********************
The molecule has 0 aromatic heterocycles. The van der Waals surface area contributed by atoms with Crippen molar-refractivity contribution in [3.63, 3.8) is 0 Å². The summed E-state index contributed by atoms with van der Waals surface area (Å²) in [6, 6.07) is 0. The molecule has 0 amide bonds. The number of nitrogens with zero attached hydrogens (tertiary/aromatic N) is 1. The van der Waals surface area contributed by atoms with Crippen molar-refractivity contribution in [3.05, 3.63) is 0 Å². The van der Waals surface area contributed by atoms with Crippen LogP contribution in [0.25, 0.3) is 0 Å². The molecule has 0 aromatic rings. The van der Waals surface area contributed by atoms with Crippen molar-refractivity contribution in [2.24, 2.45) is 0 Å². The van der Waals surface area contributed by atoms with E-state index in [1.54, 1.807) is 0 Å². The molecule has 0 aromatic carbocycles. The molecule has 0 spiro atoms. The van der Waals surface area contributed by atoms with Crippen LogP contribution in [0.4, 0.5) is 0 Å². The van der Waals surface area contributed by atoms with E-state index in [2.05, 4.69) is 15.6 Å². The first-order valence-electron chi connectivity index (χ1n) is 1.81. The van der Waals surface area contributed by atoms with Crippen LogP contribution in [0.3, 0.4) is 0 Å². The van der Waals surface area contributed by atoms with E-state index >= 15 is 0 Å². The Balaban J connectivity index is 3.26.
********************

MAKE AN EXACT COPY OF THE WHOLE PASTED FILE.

The molecule has 0 aromatic heterocycles. The van der Waals surface area contributed by atoms with Crippen molar-refractivity contribution in [3.63, 3.8) is 0 Å². The summed E-state index contributed by atoms with van der Waals surface area (Å²) in [6, 6.07) is 0. The molecule has 0 amide bonds. The number of nitrogens with zero attached hydrogens (tertiary/aromatic N) is 1. The van der Waals surface area contributed by atoms with Crippen molar-refractivity contribution in [3.05, 3.63) is 0 Å². The van der Waals surface area contributed by atoms with Crippen LogP contribution in [0.25, 0.3) is 0 Å². The molecule has 0 aromatic rings. The van der Waals surface area contributed by atoms with Crippen molar-refractivity contribution in [2.24, 2.45) is 0 Å². The van der Waals surface area contributed by atoms with E-state index in [1.54, 1.807) is 0 Å². The molecule has 0 aromatic carbocycles. The molecule has 0 spiro atoms. The van der Waals surface area contributed by atoms with Crippen LogP contribution in [0.4, 0.5) is 0 Å². The van der Waals surface area contributed by atoms with E-state index in [2.05, 4.69) is 15.6 Å². The first-order valence-electron chi connectivity index (χ1n) is 1.81. The van der Waals surface area contributed by atoms with Crippen LogP contribution in [0.3, 0.4) is 0 Å². The van der Waals surface area contributed by atoms with E-state index >= 15 is 0 Å². The Balaban J connectivity index is 3.26.